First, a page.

We sat down on her bed and I tried to comfort her while figuring out what the hell was going on.  Because something had snapped.  My beautiful blonde, bold friend was in that moment beaten.  Why?  I knew she was going through some “stuff.”  But then she looked me square in the eye and said this was more than just those issues….and in that moment, my world slowed into a silent, disconcerting montage and came crashing down.

Our quest to keep healthy and obsessive daily exercise regime….  How she cried when she ate that cookie at dinner one night….  How when I freaked out that I’d bought a slice of pizza because of all the calories she told me to just throw it out and that she’d buy me a non-fat frozen yoghurt instead….  It was the food, the eating, or lack of eating.

It was the moment she told me she was bulimic, and was going to leave school, and I realised that the person I’d been basing all my healthy living behaviours on of late was not healthy at all.  And neither was I.  Perhaps not bulimic, but not well, in body or in mind.  We hugged each other, and my cheeks burned from the tears, and this harsh slap of reality….

I was 20 years old when this went down, and in over my head before I realised it.  It sounds silly to say, but I thought I was smarter than this.  I’d had a friend hospitalised with anorexia in high school and I saw how debilitating that was.  How had I let this happen to me?  While I may not have had a certifiable eating disorder that’s exactly what I had really – I ate, just enough to keep going, but not much at all.  I ran every day without fail.  And eating out, eating in general, lost its joy and only stressed me out.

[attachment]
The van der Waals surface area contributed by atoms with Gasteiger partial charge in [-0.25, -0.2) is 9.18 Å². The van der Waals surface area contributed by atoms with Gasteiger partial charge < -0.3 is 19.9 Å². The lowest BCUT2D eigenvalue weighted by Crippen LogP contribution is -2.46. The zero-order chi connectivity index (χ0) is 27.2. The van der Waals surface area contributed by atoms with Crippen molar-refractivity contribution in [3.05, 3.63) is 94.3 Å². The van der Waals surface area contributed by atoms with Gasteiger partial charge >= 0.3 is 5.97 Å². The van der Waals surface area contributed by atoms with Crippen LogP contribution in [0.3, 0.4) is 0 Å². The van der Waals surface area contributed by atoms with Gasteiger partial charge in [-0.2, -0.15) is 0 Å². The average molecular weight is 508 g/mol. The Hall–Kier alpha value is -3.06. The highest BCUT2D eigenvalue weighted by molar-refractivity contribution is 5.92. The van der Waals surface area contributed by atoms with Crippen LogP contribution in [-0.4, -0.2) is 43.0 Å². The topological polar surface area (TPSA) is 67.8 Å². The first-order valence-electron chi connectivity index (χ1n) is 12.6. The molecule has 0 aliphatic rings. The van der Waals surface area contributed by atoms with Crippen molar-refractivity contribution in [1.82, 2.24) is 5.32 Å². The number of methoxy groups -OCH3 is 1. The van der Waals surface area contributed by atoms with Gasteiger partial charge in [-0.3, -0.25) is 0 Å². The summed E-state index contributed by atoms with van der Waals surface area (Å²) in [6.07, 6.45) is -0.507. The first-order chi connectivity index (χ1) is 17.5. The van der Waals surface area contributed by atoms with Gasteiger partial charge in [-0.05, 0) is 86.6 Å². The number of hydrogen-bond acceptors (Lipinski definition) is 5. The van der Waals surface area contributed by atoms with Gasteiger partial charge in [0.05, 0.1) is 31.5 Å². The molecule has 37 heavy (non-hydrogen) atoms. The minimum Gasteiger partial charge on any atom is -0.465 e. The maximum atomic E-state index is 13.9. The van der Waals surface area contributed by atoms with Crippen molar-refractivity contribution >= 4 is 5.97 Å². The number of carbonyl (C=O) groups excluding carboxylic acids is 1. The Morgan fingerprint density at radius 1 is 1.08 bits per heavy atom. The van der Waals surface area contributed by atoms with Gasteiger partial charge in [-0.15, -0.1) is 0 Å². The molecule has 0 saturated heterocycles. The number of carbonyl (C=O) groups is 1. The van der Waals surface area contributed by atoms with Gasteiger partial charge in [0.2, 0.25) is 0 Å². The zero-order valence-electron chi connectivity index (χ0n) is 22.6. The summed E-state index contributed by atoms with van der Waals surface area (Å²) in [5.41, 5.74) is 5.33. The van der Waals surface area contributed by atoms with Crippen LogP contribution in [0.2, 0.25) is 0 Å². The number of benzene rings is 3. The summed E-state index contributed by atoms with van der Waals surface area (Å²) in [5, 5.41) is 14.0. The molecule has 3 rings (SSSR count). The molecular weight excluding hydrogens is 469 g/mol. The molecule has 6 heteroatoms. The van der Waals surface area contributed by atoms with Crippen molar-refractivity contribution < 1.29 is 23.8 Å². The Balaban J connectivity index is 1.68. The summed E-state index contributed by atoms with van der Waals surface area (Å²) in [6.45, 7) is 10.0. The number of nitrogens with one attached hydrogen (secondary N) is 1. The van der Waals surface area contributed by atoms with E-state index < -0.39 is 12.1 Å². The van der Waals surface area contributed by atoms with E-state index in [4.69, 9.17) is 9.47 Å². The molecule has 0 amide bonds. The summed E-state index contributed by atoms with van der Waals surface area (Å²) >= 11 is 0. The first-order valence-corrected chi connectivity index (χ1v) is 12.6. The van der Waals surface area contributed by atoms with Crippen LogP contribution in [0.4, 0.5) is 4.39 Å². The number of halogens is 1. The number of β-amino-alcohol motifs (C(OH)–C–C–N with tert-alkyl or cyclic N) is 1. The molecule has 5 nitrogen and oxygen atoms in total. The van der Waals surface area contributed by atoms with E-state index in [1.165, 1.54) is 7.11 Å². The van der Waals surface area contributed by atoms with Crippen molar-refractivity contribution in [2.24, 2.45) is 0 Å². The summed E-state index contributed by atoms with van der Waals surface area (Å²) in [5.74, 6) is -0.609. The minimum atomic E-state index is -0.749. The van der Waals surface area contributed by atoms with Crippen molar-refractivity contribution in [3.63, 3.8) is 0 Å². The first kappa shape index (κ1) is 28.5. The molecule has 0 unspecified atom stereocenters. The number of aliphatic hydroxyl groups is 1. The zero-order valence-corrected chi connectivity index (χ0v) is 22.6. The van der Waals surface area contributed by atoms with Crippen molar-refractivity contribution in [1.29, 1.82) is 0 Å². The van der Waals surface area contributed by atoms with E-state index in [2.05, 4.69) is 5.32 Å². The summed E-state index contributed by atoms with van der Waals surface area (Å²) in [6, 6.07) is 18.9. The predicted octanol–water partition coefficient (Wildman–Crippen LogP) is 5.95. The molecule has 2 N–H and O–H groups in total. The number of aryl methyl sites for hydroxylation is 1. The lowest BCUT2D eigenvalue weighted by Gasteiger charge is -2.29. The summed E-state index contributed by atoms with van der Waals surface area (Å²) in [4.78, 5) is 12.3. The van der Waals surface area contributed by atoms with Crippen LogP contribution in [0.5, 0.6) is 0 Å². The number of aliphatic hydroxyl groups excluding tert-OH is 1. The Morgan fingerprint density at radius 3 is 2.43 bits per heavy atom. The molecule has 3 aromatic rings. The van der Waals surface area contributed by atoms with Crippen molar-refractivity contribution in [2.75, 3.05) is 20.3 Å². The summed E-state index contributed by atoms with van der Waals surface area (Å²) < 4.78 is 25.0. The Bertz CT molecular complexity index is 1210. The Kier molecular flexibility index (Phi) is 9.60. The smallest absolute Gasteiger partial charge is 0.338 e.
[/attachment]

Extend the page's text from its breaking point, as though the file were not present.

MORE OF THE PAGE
The most scary thing for me was once I actually admitted my behaviour was wrong, I still really struggled to change my bad habits.  I’d trained my mind in a bad way.  And I imagined that those in even worse positions than me, didn’t want to change either.

So I struggled with it for a couple of years.  Pulled myself back from the brink through a mix of the love of good people around me, a transatlantic move and some shreds of common sense.  And I’m happy to say that probably 1.5 years into my London life I left this sad chapter  behind.  For good.  And while I’m no authority on health, I can say with confidence that I’ve found my groove of healthy eating, exercise, living – for me it’s all about the balance rather than fad diets or work out binges.  I’m so much happier and healthier, in body and in mind.

Looking back on it all, I take full responsibility for my own actions.  My friend and I were not good for each other from a healthy living perspective, often eating disorders can come in pairs, but I made my own decisions.  I also realise that for me while this may have started as a drive to get fit and loose some weight gained during freshman year, it became a wider control issue.  I channeled all my stresses through my ‘health regime,’ so the root cause of it was bigger than physical fitness alone.  This is pretty common for most that develop some type of eating issue from what I can tell.

So why am I writing about this now?  Two reasons I guess.  Firstly, to meet my New Year’s resolution to write more often of the truthful and meaningful stuff.  And secondly because when the time is right, I feel I need to share this story with C and M so they have it in their coping mechanism arsenal and don’t make the same mistakes I did.  The time for that is not now, and probably not anytime soon, but I’ll definitely get there.

Discussing hard truths with children can be tricky.  I don’t want break their wonderful innocence before needs must.  But I want to talk with them honestly about life so that they understand how to navigate it wisely.

I’m going to leave you on that sage note to herald in 2015 – Happy New Year all.